Student with Cerebral Palsy Granted Conditional Acceptance to Pharmacy School
After some deliberation, a student with cerebral palsy will be able to attend North Dakota State University School of Pharmacy if she can meet certain requirements.
Kelli Sem, who uses a motorized wheelchair, was told she can attend the school if she earns at least a C grade in her spring pre-pharmacy courses, The Bismarck Tribune reported. That part of the conditional acceptance will hopefully not pose an issue for Sem, who earned a 4.0 grade point average this past semester.
“We still have the accommodation to worry about,” Sem told The Bismarck Tribune. “We’re hopeful they’ll work with us.”
Sem was referring to an arrangement she was hoping to finalize with NDSU in which she could use an assistant to tell him or her what to do in a lab. She has previously used this technique in chemistry classes, the paper reported.
Cerebral palsy can limit an individual’s function, mobility, and muscle control. Those with cerebral palsy may have trouble with balance, posture, and fine or gross motor skills.
In addition to using a wheelchair, Sem has difficulty with certain tasks involving her hands, according to The Bismarck Tribune.
NDSU’s Disability Services said it would need to wait until later this summer, when Sem knows what her classes would be, to figure out accommodations.
Earlier, Sem’s case was taken to the North Dakota Board of Pharmacy, which unanimously agreed that the student should be able to attend the pharmacy program with certain reasonable accommodations.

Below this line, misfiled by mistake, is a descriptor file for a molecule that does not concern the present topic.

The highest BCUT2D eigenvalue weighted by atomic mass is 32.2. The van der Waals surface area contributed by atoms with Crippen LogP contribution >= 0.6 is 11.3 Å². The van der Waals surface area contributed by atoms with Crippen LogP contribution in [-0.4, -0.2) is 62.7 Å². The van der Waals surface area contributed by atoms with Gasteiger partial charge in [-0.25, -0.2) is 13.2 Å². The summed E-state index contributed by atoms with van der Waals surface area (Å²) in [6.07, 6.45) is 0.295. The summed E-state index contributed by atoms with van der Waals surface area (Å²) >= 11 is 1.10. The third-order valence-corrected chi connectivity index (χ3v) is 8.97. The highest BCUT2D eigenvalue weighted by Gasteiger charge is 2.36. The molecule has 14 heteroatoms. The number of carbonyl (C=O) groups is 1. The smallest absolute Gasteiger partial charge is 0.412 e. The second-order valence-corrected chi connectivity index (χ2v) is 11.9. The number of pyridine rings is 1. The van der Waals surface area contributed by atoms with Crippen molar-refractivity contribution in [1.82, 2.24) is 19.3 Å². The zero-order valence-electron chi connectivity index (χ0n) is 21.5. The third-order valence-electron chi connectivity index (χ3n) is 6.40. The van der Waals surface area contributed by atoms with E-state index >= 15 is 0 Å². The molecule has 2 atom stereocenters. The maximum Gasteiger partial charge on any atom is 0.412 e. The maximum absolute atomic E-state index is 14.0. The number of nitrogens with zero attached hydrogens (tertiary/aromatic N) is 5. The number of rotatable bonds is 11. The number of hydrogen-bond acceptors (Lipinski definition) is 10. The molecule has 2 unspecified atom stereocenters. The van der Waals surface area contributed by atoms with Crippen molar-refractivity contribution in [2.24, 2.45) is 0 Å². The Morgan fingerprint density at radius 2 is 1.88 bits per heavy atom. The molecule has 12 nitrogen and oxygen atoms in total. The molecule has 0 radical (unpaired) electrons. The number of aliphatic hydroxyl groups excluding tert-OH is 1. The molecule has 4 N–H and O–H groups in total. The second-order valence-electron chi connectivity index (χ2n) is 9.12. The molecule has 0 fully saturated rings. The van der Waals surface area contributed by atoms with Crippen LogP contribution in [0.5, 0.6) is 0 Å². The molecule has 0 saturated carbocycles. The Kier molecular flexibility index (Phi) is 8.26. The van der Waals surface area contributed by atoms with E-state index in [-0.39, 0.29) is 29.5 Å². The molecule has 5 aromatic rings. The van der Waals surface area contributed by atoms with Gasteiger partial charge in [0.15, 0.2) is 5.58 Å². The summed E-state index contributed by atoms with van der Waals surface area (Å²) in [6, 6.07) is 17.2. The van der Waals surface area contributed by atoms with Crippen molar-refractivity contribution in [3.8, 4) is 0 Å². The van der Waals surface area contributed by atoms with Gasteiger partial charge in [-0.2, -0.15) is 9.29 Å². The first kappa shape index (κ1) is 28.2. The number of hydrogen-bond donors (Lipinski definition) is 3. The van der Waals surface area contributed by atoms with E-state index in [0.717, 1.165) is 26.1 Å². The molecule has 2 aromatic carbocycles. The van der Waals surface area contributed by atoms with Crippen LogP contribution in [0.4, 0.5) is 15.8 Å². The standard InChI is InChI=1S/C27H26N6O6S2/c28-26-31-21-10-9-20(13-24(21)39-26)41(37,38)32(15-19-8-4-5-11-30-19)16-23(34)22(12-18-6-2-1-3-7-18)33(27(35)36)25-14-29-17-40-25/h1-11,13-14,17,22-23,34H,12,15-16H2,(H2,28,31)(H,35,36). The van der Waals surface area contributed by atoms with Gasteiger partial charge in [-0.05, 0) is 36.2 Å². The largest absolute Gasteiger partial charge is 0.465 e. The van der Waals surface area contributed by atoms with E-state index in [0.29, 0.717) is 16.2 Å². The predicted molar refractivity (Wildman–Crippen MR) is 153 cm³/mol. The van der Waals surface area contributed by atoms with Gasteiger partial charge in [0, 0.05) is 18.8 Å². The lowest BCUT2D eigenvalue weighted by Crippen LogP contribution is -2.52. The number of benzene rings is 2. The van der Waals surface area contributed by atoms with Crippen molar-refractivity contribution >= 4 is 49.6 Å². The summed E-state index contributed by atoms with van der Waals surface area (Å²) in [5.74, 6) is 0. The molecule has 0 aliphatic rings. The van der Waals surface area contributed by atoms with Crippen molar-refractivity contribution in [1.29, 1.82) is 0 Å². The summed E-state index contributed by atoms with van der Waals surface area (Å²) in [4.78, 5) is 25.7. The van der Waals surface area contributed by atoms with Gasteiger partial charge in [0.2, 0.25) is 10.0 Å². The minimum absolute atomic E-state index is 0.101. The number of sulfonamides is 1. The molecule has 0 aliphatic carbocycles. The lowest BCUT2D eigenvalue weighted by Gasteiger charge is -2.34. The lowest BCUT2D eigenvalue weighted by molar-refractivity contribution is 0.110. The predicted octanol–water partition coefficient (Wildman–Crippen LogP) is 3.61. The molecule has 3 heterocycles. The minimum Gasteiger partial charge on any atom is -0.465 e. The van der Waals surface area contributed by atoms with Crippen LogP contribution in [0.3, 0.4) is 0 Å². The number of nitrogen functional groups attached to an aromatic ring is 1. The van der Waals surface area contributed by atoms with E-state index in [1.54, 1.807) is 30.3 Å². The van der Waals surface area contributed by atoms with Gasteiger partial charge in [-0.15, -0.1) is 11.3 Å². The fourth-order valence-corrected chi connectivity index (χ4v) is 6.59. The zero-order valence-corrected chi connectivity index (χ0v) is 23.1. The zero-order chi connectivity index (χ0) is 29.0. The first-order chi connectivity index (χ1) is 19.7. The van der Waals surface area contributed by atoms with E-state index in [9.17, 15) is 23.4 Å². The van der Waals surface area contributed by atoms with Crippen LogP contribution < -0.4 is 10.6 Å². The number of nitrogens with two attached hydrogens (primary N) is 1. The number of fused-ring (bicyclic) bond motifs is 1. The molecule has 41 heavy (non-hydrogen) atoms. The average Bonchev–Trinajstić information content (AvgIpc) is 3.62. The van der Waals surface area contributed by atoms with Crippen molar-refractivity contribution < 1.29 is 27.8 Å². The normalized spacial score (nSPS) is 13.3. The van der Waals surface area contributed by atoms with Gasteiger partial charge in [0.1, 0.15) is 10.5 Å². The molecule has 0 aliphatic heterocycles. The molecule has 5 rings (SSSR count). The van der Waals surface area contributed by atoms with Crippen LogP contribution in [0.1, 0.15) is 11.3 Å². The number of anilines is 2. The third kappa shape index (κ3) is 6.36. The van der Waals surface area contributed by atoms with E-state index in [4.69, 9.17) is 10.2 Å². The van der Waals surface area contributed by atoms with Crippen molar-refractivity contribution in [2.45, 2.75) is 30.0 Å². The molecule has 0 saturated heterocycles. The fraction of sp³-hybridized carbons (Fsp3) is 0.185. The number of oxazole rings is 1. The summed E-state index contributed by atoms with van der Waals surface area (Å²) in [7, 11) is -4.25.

Sem’s lawyer, Scott Haider, said the pharmacy school added new physical requirements around the same time that Sem expressed interest in the school.
According to InForum, open records requests showed that Charles Peterson, dean of the College of Health Professions at NDSU, wrote in an e-mail to colleagues:
“As far as proposed revisions to our technical standards policy, I would only be concerned about the timing of these changes and that it could be perceived that we are changing it now because of Kelli and that could become a real issue and problem for us, especially if the proposed changes would be making it harder for her to be admitted to the program. If the changes are actually in her favor or a benefit to her, they would likely not become a big issue for us.”
Haider pointed out that other pharmacy schools have granted admission to students with similar special needs.
“I would hope that NDSU does not want to be known as an institution that goes out of its way to discourage individuals with intellectual or developmental disabilities to seek access,” Haider told The Bismarck Tribune.
MyChild at CerebralPalsy.org, a website dedicated to increasing awareness and knowledge about the neurological condition, argued that individuals with disabilities like cerebral palsy have the same rights as those without disabilities to things like education, transportation, employment, travel, and housing.